With millions of cell phone subscribers throughout the United States getting behind the wheel to drive each day, it is no doubt becoming a problem of epic proportions to contain the number of car accidents in North Carolina, South Carolina and throughout the country that are caused by distractions.
State lawmakers are placing a ban on texting in some states but many states still allow handheld or hands-free devices to be used while driving. Cognitive distractions, like texting or talking, can lead to dangerous situations for drivers, pedestrians, bicyclists and other motorists who are often severely injured or killed in distracted driving accidents.
The U.S. Department of Transportation has been experimenting with pilot projects in Syracuse, NY and Hartford, CT in an effort to curb texting while driving. The results have been positive but our Asheville car accident attorneys are wondering whether it's the enforcement of laws or the public awareness that is doing the trick.
According to Your News Now, there are three key ingredients that have led to the success of the Phone in One Hand, Ticket in the Other Campaign in Syracuse and Hartford. Tougher laws, stricter enforcement and city-wide public awareness have made the distracted driving program successful, similar to how drunk driving and seat belt campaigns have shown success in the past.
Each city received $200,000 in federal funds and an additional $100,000 from the state to put into increased police enforcement, press releases to engage the news media and paid advertising. Over the past year, police enforcement was enhanced over four periods which led to over 9,500 citations for drivers using a cell phone in Syracuse and 9,658 tickets issued to Hartford distracted drivers using a cell phone illegally. Driving behavior also changed noticeably in each city. Syracuse detected cell phone use by drivers decreased by 32 percent, while Hartford reported a 57 percent decrease in handheld cell phone use, as well as, 72 percent less texting occurring while behind the wheel during the four phases of the project.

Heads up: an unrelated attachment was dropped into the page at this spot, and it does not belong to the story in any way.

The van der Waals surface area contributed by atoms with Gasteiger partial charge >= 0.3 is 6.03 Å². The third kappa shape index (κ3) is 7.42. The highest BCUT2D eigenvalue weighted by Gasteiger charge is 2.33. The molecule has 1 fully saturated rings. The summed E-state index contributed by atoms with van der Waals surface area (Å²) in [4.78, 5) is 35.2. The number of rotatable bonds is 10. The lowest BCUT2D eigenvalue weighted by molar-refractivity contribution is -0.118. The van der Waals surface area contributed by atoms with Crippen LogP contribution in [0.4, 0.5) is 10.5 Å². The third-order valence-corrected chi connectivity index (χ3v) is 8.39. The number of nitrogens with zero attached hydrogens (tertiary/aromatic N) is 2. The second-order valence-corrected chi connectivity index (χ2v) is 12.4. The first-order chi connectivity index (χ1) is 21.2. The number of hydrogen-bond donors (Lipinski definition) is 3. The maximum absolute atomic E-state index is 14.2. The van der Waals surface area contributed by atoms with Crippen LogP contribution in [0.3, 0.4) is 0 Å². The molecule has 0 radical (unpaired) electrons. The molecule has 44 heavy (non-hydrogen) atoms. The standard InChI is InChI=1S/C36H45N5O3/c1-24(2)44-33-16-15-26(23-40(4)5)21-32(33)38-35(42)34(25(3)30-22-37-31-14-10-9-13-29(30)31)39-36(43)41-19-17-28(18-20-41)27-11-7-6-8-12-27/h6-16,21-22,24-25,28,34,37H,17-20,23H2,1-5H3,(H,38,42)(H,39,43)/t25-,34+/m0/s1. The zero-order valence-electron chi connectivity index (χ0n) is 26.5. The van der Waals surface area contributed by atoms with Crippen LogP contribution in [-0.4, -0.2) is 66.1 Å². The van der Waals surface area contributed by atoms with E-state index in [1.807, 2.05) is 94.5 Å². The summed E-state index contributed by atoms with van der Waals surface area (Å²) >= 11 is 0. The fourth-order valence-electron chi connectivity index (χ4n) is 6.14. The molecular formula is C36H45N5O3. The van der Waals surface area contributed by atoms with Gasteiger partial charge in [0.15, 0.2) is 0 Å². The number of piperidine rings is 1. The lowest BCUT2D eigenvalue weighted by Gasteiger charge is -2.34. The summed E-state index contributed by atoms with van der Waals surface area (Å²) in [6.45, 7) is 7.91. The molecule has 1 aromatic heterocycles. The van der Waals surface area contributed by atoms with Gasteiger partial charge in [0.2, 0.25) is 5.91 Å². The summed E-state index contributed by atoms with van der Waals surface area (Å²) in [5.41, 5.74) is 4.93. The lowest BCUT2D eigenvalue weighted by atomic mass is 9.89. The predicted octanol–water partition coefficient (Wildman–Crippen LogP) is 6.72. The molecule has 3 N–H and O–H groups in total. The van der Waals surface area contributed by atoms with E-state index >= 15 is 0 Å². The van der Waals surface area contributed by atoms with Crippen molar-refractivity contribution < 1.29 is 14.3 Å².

"These findings show that strong laws, combined with highly-visible police enforcement, can significantly reduce dangerous texting and cell phone use behind the wheel," said U.S. Transportation Secretary Ray LaHood. "Based on these results, it is crystal clear that those who try to minimize this dangerous behavior are making a serious error in judgment, especially when half a million people are injured and thousands more are killed in distracted driving accidents."
The Governors Highway Safety Association is encouraged by the positive results but knows that more research needs to be done before states like North Carolina and South Carolina will fully implement a ban on all cell phones for all drivers. South Carolina currently doesn't place any restrictions on drivers when it comes to cell phone use and allows all drivers to use cell phones of any kind while driving. North Carolina only bans novice drivers and school bus drivers from talking on handheld devices while driving. Texting is not permitted by anyone behind the wheel in North Carolina.
More and more evidence is showing that distractions are dangerous while you drive. It is expected that these pilot programs will become statewide so motorists are reminded to eliminate as many distractions while driving as possible in order to maintain safety for you and other motorists or pedestrians sharing the same roadways.
The Lee Law Offices, P.A. has been successfully representing car accident victims and their families in North and South Carolina for years. If you have been injured, contact one of our experienced accident attorneys for a free no-obligation appointment to discuss your rights by calling 1-800-887-1965.
Distracted Truck Drivers Lead to Deadly Incidents at North Carolina Railroad Crossings, North Carolina Car Accident Lawyers Blog, July 5, 2011
Feds Look to Reduce Distracted Driving Accidents in North Carolina, South Carolina, North Carolina Car Accident Lawyers Blog, July 16, 2011